Kennedy Parker, a junior majoring in Humanities-Prelaw, began interning with Judge Rosemarie Aquilina in the 30th Circuit Court over a year ago after meeting Aquilina when she spoke to her college law group, Empowering Women in Law MSU. After that meeting, Parker emailed Aquilina and expressed an interest in an internship.
“I jumped at the idea of obtaining an internship with her because she’s most definitely my idol,” Parker said. “I emailed her stating my interest in an internship. Judge Aquilina responded within minutes telling me that I had gotten an internship with her, and I was absolutely ecstatic. This was over a year ago and I’m still continuing the internship.”
“My favorite part of the entire process was getting to witness every court proceeding whether it was something as simple as an illegal concealed weapon or as extreme as murder. It was such a unique and unfathomable experience that I will remember fondly for the rest of my life.”
The internship came with unique opportunities and high expectations with many of Parker’s responsibilities being something that isn’t usually taught until law school. She wrote law documents, ranging from bench memorandums, 6500 orders, and motions to deny or withdraw. In addition, Parker organized case files into different categories, a task that challenged her critical thinking skills.
One of Parker’s hands-on responsibilities was during jury selection. She monitored jurors and instructed them what to do. Her work with the jury also involved distributing information binders detailing the legalities behind the case being presented to them. She also had the opportunity to monitor and manage the court zoom during trials, making sure there weren’t any disruptions and sending participants to the proper breakout rooms.
“My favorite part of the entire process was getting to witness every court proceeding whether it was something as simple as an illegal concealed weapon or as extreme as murder,” Parker said. “It was such a unique and unfathomable experience that I will remember fondly for the rest of my life.”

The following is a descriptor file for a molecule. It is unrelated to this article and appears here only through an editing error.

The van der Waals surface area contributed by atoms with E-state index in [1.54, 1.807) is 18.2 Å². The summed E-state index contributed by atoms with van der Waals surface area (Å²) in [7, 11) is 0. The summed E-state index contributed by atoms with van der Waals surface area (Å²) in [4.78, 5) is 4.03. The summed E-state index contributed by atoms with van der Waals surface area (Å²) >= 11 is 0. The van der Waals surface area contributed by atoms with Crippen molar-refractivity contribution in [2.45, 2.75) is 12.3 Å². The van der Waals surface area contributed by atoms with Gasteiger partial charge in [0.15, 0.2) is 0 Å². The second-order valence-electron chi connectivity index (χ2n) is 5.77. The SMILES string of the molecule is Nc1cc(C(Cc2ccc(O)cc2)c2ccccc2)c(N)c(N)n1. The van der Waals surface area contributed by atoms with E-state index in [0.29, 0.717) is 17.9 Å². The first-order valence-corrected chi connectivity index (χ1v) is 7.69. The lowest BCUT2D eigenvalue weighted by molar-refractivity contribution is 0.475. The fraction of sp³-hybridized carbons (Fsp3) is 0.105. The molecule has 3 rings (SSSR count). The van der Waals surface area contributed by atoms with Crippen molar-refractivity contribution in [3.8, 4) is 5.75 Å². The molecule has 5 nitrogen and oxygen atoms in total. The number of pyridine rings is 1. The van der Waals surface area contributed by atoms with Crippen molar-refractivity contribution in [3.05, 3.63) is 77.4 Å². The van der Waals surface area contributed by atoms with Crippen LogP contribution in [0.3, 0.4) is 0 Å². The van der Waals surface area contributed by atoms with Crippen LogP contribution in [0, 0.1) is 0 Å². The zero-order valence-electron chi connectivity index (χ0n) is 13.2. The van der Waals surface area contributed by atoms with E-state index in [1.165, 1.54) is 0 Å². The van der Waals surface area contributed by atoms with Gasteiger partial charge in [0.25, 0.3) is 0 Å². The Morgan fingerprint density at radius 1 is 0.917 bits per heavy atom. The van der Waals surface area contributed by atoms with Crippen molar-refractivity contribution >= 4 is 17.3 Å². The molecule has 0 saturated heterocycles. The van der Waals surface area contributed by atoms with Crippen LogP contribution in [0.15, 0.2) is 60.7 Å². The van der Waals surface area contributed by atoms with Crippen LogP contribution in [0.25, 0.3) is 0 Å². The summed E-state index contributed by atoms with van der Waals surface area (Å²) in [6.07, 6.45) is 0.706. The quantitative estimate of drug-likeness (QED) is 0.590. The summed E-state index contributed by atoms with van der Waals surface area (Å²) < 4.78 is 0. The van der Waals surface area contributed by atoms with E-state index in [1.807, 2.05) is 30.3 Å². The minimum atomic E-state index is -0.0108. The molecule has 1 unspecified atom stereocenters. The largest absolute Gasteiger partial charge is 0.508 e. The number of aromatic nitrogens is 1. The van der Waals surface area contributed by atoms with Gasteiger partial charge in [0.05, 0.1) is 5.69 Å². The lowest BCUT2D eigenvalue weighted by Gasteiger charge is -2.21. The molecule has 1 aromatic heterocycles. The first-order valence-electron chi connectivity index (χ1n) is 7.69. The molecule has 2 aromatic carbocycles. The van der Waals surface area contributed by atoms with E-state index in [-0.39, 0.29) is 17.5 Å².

Parker began each day by arriving at the court at 8:30 a.m., buzzing in with Judge Aquilina’s court officials, and checking in with her supervisor. She’d receive an assignment, then head to court for the morning.
“Honestly, if I had to pick my least favorite part of the internship it would simply be the fact that I had to wake up so early in the morning,” Parker said. “I loved every aspect of the internship.”
The unique internship experience taught Parker many valuable lessons and she picked up several important skills such as learning how to properly cite cases, how to write a variety of different documents necessary in the legal field, how to instruct and work with jurors, and how to understand the intricacies of court proceedings.
“Most importantly, I was able to develop my critical thinking skills and expand my horizons as far as law knowledge goes.”
“Most importantly, I was able to develop my critical thinking skills and expand my horizons as far as law knowledge goes,” Parker said.
Though the internship proved to be more challenging and difficult than Parker had anticipated, it only grew her passion for the law. She plans to continue the internship through summer and the upcoming school year, while studying for the LSAT.
“I learned that I love law and that it’s truly so much fun as a result of the fact that something new is at hand each and every day,” she said.
Parker offers this advice for anyone seeking out an internship: “As someone who always struggled with anxiety, do not be afraid to get out there and get after it. The world has so much to offer as far as knowledge and experiences, so don’t let the idea of having to get an internship for school credit or the fear of reaching out to potential internship employers stop you. It’s one of the most rewarding experiences I’ve ever had.”